Their size allows chiefdom societies to support labor specialization. While most people are food producers, a few specialize in fields like crafting, religious practice, healing, and warfare. The result is social stratification and the accumulation of wealth and power among certain specialists.
All of these developments lead to the emergence of permanent leadership in the person of the “chief.” Whatever local title may be used for the position, the typical characteristics of a “chief” are that they hold a recognized position of power on a permanent basis, not just in times of crisis; that their position gives them a special status over others; and that their power is typically passed down through family lines. The chief’s power, however, is personal. A chief is only as strong as his or her ability to persuade or coerce others into obeying him or her, and a weak chief is not a chief at all.
States are the kind of society we are used to today, having populations in the tens of thousands or more. With that scale of society comes all the complexity we are accustomed to living with: structured government, standardized laws, highly specialized division of labor, social stratification, organized armies, and sophisticated ideological frameworks to define and justify the relationships between people.
Size makes a difference. Small societies and large societies don’t work the same way, but, as my small-town marriage license experience reminds us, even in large state societies there are smaller sub-societies that work on a smaller scale. Anyone who’s lived in a small town, on a college campus, or in a close-knit extended family knows what that’s like. The experience of moving between one scale of society and another can be bewildering and disorienting. Whether you grew up in a big city and move to a small town or the other way around, it takes a lot of adjustment to get used to the way things work at a different scale.
Thoughts for writers
How big are the societies you’re writing about? If they’re significantly smaller than we are accustomed to today, give some thought to how that affects the way people live. Here are some key things to keep in mind:
- The smaller the society, the more important personal relationships are. In a big city you may have no idea who lives next door, and that’s fine because if something bad happens you can call the police or the fire department or animal control. In a small village, you have to know who you can count on for help because your neighbors are the first line of defense.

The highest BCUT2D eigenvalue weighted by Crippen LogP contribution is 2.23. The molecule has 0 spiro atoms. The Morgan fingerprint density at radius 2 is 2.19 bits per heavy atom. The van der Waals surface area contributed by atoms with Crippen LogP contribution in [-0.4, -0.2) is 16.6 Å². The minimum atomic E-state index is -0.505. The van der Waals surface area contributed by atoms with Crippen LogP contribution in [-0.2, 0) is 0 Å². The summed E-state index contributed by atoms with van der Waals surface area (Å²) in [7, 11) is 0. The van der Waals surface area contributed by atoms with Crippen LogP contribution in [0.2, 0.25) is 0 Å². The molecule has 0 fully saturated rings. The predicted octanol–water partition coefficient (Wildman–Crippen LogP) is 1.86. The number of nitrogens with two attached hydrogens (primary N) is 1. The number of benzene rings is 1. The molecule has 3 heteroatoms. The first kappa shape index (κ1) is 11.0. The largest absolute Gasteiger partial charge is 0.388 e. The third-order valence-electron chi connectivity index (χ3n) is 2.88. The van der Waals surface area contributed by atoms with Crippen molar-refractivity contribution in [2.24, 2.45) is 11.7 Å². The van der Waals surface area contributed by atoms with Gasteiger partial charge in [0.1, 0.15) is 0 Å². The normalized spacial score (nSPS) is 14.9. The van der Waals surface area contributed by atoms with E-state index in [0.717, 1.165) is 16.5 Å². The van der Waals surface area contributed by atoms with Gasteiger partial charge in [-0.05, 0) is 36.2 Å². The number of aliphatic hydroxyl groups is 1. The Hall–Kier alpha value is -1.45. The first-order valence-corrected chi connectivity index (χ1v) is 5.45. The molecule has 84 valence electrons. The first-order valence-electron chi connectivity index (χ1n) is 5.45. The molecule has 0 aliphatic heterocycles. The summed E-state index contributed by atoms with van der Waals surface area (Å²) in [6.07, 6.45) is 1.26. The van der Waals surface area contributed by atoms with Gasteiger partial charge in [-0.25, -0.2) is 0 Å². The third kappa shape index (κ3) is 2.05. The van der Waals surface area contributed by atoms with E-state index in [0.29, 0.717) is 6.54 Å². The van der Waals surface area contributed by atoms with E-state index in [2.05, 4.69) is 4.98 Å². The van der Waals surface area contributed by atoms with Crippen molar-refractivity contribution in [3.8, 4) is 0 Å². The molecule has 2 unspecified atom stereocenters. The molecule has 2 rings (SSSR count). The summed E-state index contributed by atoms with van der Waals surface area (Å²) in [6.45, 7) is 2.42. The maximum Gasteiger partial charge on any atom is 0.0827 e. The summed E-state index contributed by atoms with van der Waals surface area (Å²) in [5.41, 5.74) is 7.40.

- Small societies are naturally wary of outsiders because they represent both competition for resources and the danger of upsetting the balance of local relationships. That doesn’t mean they’re necessarily hostile to newcomers, but there is a definite line between insiders and outsiders which may take years or even generations to cross.
- The smaller the society, the less official positions of power matter or even exist. Small societies make decisions collectively and often informally. Disputes are resolved through personal mediation rather than recourse to the law. At the same time, anything which disrupts the harmony of local relationships is likely to have a long-lasting aftereffect. People who live in small rural villages are more likely to have long-running feuds than city-dwellers not because country people are more vindictive but because the network of relationships that sustains village life is much harder to repair after a disruption than the formalized bureaucracies of the city.
Image: Newfane Church, Vermont (not actually my hometown), photograph by Philip Capper via flickr.
This post has been edited for clarity.
History for Writers is a weekly feature which looks at how history can be a fiction writer’s most useful tool. From worldbuilding to dialogue, history helps you write. Check out the introduction to History for Writers here.